Integrating Locus Applications with Business Intelligence Apps Using Locus APIs


A key wish list item for many EHS software buyers is integration with business intelligence (BI) systems, whether on-premises or in the cloud. With BI, you can perform analysis on your EHS data to look for trends and make predictions. You can also create visualizations, arrange them into custom dashboards or reports, and then share these with other users. Because organizations with EHS data may have already invested time, money, and effort to create custom visualizations and reports in their business intelligence software, it is important for EHS software to support that investment through integration.

Locus’s EIM and Locus Platform (LP) cloud applications both support integration with BI systems. As a result, Locus users can leverage their data stored in EIM and LP and continue to exploit their existing investments in BI.

Using Locus APIs

Locus supports BI integration through the Locus APIs. An API is an Application Programming Interface. You can think of an API as a ‘bridge’ between two applications. One application makes a request for data to the API, which then passes the request to the other application. The second application provides the data to the API, which returns it in a format the first application can use.

Locus hosts an API for both its EIM and LP applications. The Locus APIs are REST APIs; a REST API is simply an API that follows standards so the API can be accessed by calling a URL. To use the APIs, you need to include some information in your request, such as the query to run and your Locus login credentials. The Locus APIs then return data in JSON or OData format, which are standard text-based data formats understood by many business intelligence applications.

The Locus APIs return data from a user-defined query in EIM or LP. In EIM, you first create an Expert Query to return the data you want. Once EIM validates the query as standard SQL, the query can be run in EIM and can also be called from the EIM API. In LP, the API returns data from a user-defined data source. You first create a data source to return data you want. Once the data source is tested and saved in LP, it can be called from the LP query API.

Because the API is always ‘live’, your BI applications always refresh the API calls to show the latest data in EIM. Your visualizations stay current and up to date.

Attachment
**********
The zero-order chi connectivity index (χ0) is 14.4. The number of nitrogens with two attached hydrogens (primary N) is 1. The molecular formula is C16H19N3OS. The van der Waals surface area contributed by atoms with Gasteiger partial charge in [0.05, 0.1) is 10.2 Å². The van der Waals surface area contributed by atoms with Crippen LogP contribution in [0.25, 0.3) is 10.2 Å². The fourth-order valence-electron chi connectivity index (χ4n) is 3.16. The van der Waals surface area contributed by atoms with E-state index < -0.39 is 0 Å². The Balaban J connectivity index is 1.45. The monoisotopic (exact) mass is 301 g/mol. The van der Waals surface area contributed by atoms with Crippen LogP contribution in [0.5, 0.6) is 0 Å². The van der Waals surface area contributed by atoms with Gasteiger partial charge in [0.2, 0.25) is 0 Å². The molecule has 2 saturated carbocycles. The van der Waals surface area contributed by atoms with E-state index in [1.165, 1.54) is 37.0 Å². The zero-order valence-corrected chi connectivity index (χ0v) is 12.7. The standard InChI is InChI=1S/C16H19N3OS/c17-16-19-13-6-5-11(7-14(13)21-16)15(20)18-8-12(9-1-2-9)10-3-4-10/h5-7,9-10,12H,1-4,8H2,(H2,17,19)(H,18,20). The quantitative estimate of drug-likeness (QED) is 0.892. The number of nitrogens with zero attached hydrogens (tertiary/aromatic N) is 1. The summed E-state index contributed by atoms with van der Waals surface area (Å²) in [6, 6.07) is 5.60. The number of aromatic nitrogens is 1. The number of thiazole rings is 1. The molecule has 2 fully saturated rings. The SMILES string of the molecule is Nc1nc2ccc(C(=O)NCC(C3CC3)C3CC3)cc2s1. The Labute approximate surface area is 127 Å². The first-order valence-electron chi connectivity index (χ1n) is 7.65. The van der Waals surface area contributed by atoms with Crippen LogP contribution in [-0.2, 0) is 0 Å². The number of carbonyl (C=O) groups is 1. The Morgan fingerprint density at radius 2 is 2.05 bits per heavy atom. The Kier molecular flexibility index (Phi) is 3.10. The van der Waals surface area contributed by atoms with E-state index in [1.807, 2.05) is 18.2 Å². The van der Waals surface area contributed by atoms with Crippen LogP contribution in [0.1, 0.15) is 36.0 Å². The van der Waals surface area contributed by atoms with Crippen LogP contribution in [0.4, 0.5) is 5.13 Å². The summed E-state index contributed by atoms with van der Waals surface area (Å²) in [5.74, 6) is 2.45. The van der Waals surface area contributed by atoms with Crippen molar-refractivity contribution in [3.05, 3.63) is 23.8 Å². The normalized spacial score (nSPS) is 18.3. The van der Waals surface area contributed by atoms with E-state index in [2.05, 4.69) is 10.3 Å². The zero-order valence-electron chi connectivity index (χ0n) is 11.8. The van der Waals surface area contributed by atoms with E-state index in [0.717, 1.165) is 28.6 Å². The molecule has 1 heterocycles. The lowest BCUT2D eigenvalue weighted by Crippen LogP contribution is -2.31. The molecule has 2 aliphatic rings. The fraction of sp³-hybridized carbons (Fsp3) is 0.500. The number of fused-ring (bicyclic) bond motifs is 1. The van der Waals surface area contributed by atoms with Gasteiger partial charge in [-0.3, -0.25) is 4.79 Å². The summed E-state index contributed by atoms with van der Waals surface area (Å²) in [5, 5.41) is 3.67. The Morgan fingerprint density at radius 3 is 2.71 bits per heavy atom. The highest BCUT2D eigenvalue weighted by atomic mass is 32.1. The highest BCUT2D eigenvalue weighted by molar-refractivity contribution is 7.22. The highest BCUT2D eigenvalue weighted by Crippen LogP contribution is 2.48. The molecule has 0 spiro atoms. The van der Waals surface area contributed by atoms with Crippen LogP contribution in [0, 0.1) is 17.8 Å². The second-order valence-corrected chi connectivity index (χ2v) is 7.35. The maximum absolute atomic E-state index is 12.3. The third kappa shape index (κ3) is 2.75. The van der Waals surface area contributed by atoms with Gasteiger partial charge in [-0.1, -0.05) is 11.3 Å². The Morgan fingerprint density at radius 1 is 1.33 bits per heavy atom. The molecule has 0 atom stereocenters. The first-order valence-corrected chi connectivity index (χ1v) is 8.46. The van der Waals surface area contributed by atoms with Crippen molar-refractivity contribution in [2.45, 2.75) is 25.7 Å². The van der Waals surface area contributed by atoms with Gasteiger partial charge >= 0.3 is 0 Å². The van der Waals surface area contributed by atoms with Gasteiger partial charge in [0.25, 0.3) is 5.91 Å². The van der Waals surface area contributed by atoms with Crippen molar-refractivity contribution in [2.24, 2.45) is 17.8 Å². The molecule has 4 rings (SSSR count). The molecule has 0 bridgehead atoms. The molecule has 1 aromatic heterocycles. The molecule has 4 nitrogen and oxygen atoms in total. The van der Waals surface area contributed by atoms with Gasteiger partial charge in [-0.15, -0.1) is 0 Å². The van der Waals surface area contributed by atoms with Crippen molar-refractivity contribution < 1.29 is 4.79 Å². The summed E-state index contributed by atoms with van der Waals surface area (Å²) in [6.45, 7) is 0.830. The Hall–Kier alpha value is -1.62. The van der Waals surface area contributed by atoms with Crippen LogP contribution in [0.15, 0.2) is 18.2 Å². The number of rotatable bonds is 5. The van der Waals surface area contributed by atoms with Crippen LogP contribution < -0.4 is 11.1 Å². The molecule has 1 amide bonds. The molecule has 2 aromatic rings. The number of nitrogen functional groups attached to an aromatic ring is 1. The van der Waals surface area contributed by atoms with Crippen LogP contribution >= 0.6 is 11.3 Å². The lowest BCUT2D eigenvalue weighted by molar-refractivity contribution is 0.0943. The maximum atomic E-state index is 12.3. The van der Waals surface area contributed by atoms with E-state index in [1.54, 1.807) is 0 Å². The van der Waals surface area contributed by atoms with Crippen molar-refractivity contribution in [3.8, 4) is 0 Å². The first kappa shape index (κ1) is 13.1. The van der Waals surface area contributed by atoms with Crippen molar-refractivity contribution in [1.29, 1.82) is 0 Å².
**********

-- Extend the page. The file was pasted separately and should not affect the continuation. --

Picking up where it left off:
Locus APIs and Power BI

Two well-known BI apps are Microsoft’s Power BI and Salesforce’s Tableau Software. These applications let you access offline and online data sources and turn the data into visualizations of various types such as line charts, scatter plots, or dot maps. Let’s look at using the Locus API with Power BI.

To use a Locus API in Power BI, you first enter the URL path to the Locus API for the desired EIM Expert Query or LP data source. You then enter your EIM or LP login credentials so the Locus API can authenticate you as a valid user.
Power BI then connects to the Locus API and gets the data results in JSON format. Power BI opens a ‘power query editor’ where you can review the data and make any needed changes to data types. You can then make many types of data visualizations. Here are some examples; the first shown is a line graph of groundwater elevations from EIM for multiple locations.

And here is a bar graph showing the maximum benzene result for six wells in EIM over a ten-year period.

As a further illustration, here is a map showing the data values from the chart above for just the first year (1985).

Finally, here is an example of a heatmap using a query from the LP app that shows CO2 emissions categorized by contract and material type.

Working with Tableau BI is the same as Power BI except that you use OData formatted results from the Locus API. Just as with Power BI, you can then review the data and make different charts and maps. As an example, here is the Tableau version of the previous Power BI chart showing maximum benzene result over a ten-year period.


There are many clear benefits to integrating modern software tools such as EIM, LP, Tableau, and Power BI wherever you can in your EHS processes. Even if some integrations are only optional for your needs, consider the added value to your organization in simplifying your EHS software implementation, maximizing other available resources, and improving the reliability and accuracy of data sources driving your EHS decisions. Integrations are sometimes initially perceived as an optional feature, but you should consider making it a requirement for your EHS software based on these benefits. As new integration tools increasingly become available, you’ll find more value in having a system that can use them to their full advantage.

Contact Locus Technologies for more information!

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